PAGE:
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Spring isn’t necessarily what I would consider “prime” apple season in Michigan. Usually that’s fall with all the apple picking and cider making and apple cider donut eating. Mostly apple cider donut eating. But spring does include pi day (3.14…). Math dorks, are you with me? Okay, FINE. You caught me. 3/14 is technically still winter. But I think pie can be good any season because…well, it’s pie. And pie in my mouth in any season is A-OK.
Apple pie is one of my favorites. And *especially* Dutch apple pie with it’s sweet, crumbly, and crunchy topping. My, OH MY! To be fair, I’d eat pretty much any kind of pie. I can’t really think of a bad one off the top of my head and there are SO MANY choices. Everything from fruit, to chocolate, to savory. Oh wait…Banana cream pie. That’s a pie I’m not so sure about. How can you really be sure with the typically fake banana flavor? UGHH. If I ever find a good banana cream pie recipe I will be sure to share.
I’m going to chat more about apple pie to get my thoughts off of banana cream pie. First of all, apple pie is one of the (in my opinion) most American of pies. 4th of July? Apple pie. Thanksgiving? Apple pie. Memorial Day? Apple pie. Today? Apple pie. You really can’t go wrong and people who don’t like apple pie are few and far between. Second, what can be easier than throwing some sliced apples with a few ingredients you probably already have in your pantry to whip up a scrumptious treat? Done. and. done.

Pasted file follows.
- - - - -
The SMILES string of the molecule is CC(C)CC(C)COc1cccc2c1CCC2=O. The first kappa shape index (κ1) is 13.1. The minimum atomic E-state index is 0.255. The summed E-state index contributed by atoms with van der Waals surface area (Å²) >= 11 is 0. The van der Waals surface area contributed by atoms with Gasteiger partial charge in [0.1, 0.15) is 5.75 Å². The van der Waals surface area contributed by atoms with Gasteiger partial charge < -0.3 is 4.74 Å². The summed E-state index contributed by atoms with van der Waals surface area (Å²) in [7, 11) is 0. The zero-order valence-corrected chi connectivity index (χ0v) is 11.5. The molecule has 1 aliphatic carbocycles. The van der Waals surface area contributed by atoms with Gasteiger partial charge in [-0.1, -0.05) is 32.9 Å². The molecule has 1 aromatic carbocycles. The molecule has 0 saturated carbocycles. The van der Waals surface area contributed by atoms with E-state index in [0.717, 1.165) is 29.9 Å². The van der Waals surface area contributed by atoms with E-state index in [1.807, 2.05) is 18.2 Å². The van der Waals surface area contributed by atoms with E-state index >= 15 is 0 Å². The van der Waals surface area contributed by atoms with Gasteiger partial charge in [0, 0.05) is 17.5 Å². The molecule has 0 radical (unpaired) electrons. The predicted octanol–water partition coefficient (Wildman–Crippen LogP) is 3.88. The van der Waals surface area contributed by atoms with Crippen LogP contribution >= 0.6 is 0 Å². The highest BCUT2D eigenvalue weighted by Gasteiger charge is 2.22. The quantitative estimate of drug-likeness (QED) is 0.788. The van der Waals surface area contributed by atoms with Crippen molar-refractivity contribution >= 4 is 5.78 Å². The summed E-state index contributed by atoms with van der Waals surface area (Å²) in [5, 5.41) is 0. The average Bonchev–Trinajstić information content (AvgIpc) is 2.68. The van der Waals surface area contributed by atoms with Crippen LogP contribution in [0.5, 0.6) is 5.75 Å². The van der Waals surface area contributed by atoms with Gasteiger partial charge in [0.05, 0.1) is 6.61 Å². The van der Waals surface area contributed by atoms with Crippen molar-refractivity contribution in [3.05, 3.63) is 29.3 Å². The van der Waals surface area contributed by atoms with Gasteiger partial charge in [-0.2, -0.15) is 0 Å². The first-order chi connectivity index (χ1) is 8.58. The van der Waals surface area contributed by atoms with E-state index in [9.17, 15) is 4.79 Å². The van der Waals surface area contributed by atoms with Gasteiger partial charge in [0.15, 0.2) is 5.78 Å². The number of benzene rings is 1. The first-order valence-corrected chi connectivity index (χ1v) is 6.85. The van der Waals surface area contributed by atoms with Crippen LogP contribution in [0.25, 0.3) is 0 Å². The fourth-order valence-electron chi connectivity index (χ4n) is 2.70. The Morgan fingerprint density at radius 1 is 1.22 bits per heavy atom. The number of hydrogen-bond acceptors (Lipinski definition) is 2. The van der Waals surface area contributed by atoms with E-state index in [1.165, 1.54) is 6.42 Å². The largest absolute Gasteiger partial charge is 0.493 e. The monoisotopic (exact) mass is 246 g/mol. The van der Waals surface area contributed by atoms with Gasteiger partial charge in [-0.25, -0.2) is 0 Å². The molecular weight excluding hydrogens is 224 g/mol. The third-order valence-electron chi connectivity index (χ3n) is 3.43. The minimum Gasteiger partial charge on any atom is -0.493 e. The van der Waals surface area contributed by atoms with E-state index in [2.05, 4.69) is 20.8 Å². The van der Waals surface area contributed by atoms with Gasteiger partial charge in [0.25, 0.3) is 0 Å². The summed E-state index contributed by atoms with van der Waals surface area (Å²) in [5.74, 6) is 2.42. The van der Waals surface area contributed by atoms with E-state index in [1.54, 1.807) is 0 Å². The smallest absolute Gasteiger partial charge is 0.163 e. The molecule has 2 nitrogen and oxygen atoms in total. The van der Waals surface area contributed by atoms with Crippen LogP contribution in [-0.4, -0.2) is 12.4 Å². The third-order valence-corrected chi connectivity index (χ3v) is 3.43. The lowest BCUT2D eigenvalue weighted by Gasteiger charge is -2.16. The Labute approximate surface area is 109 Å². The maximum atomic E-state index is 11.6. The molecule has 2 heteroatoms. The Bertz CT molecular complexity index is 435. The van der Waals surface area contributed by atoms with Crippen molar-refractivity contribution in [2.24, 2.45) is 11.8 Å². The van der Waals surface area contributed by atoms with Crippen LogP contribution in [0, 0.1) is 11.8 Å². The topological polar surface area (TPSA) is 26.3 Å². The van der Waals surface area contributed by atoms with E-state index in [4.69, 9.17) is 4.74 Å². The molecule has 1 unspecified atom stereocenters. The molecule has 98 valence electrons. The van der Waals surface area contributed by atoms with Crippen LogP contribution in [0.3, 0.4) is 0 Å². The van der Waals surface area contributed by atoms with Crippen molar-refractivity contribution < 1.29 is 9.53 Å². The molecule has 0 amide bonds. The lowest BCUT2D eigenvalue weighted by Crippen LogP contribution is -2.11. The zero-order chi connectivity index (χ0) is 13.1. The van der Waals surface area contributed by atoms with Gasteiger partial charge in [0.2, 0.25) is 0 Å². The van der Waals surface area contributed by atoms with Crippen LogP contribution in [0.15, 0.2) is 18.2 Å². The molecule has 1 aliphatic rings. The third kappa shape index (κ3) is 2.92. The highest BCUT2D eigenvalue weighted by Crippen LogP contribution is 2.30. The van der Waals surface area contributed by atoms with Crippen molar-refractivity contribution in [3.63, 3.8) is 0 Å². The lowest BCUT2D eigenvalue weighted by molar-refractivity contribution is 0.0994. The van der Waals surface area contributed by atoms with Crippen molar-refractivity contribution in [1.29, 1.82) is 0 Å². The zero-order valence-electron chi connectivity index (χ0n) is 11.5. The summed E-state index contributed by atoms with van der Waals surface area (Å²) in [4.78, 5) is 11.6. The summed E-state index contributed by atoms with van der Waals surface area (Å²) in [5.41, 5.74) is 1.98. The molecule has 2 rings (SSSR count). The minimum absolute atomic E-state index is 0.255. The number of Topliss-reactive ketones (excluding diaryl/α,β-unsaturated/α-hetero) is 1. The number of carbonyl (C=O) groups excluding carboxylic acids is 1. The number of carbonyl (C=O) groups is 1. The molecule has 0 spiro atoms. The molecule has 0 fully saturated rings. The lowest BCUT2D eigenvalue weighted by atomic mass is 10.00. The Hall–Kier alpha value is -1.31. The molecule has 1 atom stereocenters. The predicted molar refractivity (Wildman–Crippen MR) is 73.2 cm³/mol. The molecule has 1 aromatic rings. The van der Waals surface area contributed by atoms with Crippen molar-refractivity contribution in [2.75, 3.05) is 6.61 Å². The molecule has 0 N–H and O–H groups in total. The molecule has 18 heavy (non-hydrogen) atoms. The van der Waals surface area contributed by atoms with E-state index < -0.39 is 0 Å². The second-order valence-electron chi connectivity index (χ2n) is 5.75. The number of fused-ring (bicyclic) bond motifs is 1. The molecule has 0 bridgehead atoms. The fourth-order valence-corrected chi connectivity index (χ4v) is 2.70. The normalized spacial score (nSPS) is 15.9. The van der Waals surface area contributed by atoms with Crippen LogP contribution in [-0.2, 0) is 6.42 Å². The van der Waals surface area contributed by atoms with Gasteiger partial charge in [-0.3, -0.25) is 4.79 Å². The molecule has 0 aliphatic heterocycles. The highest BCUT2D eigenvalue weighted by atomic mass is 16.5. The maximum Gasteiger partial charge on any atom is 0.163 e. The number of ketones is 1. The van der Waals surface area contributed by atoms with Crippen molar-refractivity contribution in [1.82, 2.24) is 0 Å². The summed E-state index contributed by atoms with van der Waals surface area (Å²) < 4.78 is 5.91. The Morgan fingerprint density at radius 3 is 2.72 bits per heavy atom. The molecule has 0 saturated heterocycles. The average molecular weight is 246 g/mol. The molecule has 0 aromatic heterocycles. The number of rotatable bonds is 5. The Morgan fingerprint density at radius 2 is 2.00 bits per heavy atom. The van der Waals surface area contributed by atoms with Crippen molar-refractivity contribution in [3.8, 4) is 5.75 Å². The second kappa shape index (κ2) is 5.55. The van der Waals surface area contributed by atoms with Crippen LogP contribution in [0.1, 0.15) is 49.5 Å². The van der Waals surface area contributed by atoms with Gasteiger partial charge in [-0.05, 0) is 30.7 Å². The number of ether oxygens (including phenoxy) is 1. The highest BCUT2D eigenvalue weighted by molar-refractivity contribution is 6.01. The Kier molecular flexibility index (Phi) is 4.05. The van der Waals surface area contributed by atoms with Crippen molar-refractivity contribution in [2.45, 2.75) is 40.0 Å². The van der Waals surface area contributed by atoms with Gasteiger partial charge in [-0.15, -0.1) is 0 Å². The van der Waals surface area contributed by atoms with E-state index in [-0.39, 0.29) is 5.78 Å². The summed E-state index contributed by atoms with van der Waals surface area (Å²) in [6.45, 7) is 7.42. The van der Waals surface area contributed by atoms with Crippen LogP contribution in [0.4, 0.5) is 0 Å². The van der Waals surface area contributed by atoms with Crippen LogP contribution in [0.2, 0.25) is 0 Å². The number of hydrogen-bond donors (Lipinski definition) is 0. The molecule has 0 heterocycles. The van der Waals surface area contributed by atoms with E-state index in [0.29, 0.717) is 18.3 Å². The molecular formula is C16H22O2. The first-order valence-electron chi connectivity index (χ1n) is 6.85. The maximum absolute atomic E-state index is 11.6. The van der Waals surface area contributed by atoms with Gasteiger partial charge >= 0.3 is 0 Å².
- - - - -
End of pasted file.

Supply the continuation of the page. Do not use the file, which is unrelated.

By the way, did you notice my super cool apple slicer above? These things are old school but work like magic. I remember my grandma slicing apples for pies with one of these many years ago. This isn’t the same one but it makes apple slicing and peeling so much fun! You should get your hands on one and try it. Slicing apples will no longer seem tedious!
Dutch Apple Pie
Golden and crispy topping on a scrumptious apple pie
6 cups thinly sliced baking apples (about 6-8 apples)
3/4 cup sugar
2 tablespoons flour
1 tablespoon lemon juice
3/4 teaspoon cinnamon
For the crumble topping
1 stick butter, softened
3/4 cup flour
1/2 cup old-fashioned rolled oats
1/4 cup brown sugar
1/4 teaspoon cinnamon
pinch of salt
Preheat oven to 425 degrees Fahrenheit.
Unroll the pie crust into pie dish, making sure to push to the bottom of the pan. Pinch the excess dough into the edges and crimp edges, if desired.
Mix the sliced apples, 3/4 cup sugar, 2 tablespoons flour, lemon juice, and 3/4 teaspoon cinnamon together in a large bowl.
In a small mixing bowl, mix together the butter, flour, oats, brown sugar, cinnamon, and salt for the crumble topping. Break apart the butter until it becomes about pea-sized pieces.
Pour the apple mixture into the pie crust. Top with crumble topping.
Bake on bottom rack of the oven until golden brown and bubbly, about 40-45 minutes.
You can choose which kind of apples you want to use but some apples hold up better than others for pie. You can even mix a couple kinds of apples...Granny Smith, Honeycrisps, and Braeburn apples are all great for pie making!
Flavor From Scratch http://www.flavorfromscratch.com/